How to budget for a new baby

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If you are expecting a baby, you’ll know that life is about to change in more ways than one. One of those changes is likely to be in your financial situation when your new bundle of joy arrives.

While budgeting may not be at the front of every expectant parent’s mind, being aware of your budget can help in the long run when your day-to-day life is consumed by night feeds and nappy changes. Here are our top tips on how to budget for a new baby.

Work out your income

One of the most sensible places to start with any budget is to work out your income. If you don’t know what you have coming in, how can you work out what you can afford to spend?

As expectant parents you are likely to experience some sort of change in your income when your baby arrives. One or both of you are likely to take maternity or shared parental leave and this can lead to a reduction in earnings.

So, one of the key things to consider doing when starting to budget for your new arrival is what your respective employer’s maternity/paternity packages are and how they will affect your monthly finances. Also, consider looking beyond your maternity or paternity leave and what your income is likely to be then. Are you both likely to return to working full-time? Or will at least one of you look for more flexible hours – or perhaps not return to work at all? Whatever your decision, it could potentially impact your future income.

Also, consider your savings. Are you able to cover the additional costs of having a baby with what you already have saved? Or will you be able to use your savings to supplement your income while on maternity or paternity leave? If you develop a better understanding of your savings pot and what you have to work with, this can sometimes take the pressure off a change in circumstances.

Finally, research whether you will be entitled to any benefits once you have had your baby. Is child benefit something you could take advantage of? Or will you be eligible for child tax credit? Benefits like these can make a big difference to new parents.

Calculate your costs

Considering how small they are, babies require a lot of stuff! But if you prepare and budget for what you will need, you can relieve some of the pressure.

Here are some items you may need to consider buying before your new baby arrives:

Furniture – Moses basket or cot, bedding, baby bath

Transport – Car seat (you will need this in order to take your baby home from the hospital), pram or buggy (suitable for newborns)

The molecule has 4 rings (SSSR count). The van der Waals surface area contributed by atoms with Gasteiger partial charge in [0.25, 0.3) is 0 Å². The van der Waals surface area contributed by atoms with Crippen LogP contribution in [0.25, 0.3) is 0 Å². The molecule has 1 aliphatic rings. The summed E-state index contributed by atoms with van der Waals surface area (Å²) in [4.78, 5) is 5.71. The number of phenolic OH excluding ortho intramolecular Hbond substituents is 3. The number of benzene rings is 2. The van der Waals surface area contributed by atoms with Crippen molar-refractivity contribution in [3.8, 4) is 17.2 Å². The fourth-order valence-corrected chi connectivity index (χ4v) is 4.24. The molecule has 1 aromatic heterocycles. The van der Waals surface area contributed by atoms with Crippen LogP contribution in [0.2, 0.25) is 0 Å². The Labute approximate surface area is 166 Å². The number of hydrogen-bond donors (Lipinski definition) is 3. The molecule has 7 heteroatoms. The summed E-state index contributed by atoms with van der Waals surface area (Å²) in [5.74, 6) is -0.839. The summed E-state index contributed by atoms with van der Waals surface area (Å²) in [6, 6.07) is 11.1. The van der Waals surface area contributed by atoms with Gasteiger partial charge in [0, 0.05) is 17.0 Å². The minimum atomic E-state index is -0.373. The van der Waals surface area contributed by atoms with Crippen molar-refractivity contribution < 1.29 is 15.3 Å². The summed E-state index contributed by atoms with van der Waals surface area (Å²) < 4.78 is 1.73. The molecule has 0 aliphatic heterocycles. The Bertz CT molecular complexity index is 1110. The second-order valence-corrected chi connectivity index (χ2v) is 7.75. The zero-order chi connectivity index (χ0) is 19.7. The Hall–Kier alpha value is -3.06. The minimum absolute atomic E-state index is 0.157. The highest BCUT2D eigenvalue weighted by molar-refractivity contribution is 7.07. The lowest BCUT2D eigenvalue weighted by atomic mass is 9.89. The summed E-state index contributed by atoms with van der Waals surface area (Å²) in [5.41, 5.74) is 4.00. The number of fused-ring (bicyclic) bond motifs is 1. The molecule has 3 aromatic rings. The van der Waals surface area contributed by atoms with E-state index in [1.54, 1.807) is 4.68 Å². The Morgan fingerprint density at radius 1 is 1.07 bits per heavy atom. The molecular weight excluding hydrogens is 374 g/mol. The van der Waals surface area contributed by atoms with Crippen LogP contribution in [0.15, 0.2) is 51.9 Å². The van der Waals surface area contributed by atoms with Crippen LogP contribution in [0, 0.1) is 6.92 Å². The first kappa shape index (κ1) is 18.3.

Changing – Nappies, wipes, changing bag, nappy rash cream, changing mat

Clothes – Baby grows, t-shirts, jumpers, bottoms, socks, vests, hats, coat, gloves

Feeding Maternity bra, breast pump, bottles, steriliser/tablets, formula

Of course, there are countless other costs, such as a thermometer, baby monitor and toys. However, not everything needs to be bought new. There are lots of high-quality second-hand baby items available if you look for them.

One thing to note though, advice from the Lullaby Trust says that your cot mattress should be firm, flat and waterproof. If you do use a second-hand mattress, check that it has been protected by a waterproof cover and that there are no rips or tears. Similarly, for safety reasons, car seats should not be bought secondhand. 

Prioritise your spending

While it can be easy to get swept up in the excitement of preparing for your baby’s arrival and to prioritise funds for your growing family, try not to forget your existing financial commitments. As well as working out what your new income is likely to be, take some time to consider what your outgoings are going to look like.

A useful exercise could be to make a list of all your fixed costs, such as your mortgage payments or rent, council tax, utility bills and fixed monthly outgoings. Then consider whether any of your fixed costs may increase or decrease while you are at home with your baby. For example, you may no longer have any commuting costs which could save you a bit of money. But you may then have the heating on all day when you are at home with your little one, meaning a rise in energy costs.

Also consider what new outgoings you may have. You might want to attend paid for baby groups, or sign up for antenatal classes. In the longer term, it could be a good idea to consider childcare costs if you return to work.

Finally, try to save as much as you can. The reality is that having children can be expensive and can often impact your earning potential. Maybe in the months leading up to the birth consider practicing living on less. This will not only help you adjust to your new financial situation once the baby arrives, but you can also save what you are not spending for expenses further down the line.

Educating yourself on personal finance and understanding the financial products that you use everyday can make the difference between comfortable finances and constant stress. At MyWalletHero, we aim to make learning about personal finance rewarding and fun.

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